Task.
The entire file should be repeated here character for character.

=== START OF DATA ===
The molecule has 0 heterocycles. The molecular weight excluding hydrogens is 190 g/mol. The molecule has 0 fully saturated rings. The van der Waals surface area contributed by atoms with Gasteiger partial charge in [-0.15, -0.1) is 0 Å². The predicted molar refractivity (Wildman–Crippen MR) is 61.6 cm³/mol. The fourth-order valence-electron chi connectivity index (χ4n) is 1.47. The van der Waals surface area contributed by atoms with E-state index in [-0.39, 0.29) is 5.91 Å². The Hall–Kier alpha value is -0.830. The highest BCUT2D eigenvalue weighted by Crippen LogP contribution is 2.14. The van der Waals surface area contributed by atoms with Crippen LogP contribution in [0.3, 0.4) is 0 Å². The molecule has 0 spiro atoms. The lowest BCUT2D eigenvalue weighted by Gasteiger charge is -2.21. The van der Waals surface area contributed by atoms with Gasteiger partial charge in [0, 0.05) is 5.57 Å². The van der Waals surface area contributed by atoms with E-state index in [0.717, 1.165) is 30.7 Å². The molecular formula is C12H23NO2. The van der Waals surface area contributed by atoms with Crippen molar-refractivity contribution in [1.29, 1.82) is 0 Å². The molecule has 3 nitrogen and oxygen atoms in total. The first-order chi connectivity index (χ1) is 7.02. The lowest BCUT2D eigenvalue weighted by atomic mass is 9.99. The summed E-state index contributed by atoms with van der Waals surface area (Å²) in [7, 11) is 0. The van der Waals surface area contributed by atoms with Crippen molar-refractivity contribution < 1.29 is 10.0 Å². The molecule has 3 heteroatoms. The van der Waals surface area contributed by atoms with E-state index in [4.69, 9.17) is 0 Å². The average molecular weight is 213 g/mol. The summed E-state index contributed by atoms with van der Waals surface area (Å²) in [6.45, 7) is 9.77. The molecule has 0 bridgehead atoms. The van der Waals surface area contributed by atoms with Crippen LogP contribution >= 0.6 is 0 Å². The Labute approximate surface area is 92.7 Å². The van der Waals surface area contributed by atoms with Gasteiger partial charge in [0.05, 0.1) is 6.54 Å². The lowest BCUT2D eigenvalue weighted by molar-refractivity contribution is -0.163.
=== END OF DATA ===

The molecule has 0 heterocycles. The molecular weight excluding hydrogens is 190 g/mol. The molecule has 0 fully saturated rings. The van der Waals surface area contributed by atoms with Gasteiger partial charge in [-0.15, -0.1) is 0 Å². The predicted molar refractivity (Wildman–Crippen MR) is 61.6 cm³/mol. The fourth-order valence-electron chi connectivity index (χ4n) is 1.47. The van der Waals surface area contributed by atoms with E-state index in [-0.39, 0.29) is 5.91 Å². The Hall–Kier alpha value is -0.830. The highest BCUT2D eigenvalue weighted by Crippen LogP contribution is 2.14. The van der Waals surface area contributed by atoms with Crippen LogP contribution in [0.3, 0.4) is 0 Å². The molecule has 0 spiro atoms. The lowest BCUT2D eigenvalue weighted by Gasteiger charge is -2.21. The van der Waals surface area contributed by atoms with Gasteiger partial charge in [0, 0.05) is 5.57 Å². The van der Waals surface area contributed by atoms with E-state index in [0.717, 1.165) is 30.7 Å². The molecular formula is C12H23NO2. The van der Waals surface area contributed by atoms with Crippen molar-refractivity contribution in [1.29, 1.82) is 0 Å². The molecule has 3 nitrogen and oxygen atoms in total. The first-order chi connectivity index (χ1) is 7.02. The lowest BCUT2D eigenvalue weighted by atomic mass is 9.99. The summed E-state index contributed by atoms with van der Waals surface area (Å²) in [7, 11) is 0. The van der Waals surface area contributed by atoms with Crippen molar-refractivity contribution < 1.29 is 10.0 Å². The molecule has 3 heteroatoms. The van der Waals surface area contributed by atoms with E-state index in [4.69, 9.17) is 0 Å². The average molecular weight is 213 g/mol. The summed E-state index contributed by atoms with van der Waals surface area (Å²) in [6.45, 7) is 9.77. The molecule has 0 bridgehead atoms. The van der Waals surface area contributed by atoms with Crippen LogP contribution >= 0.6 is 0 Å². The Labute approximate surface area is 92.7 Å². The van der Waals surface area contributed by atoms with Gasteiger partial charge in [0.05, 0.1) is 6.54 Å². The lowest BCUT2D eigenvalue weighted by molar-refractivity contribution is -0.163.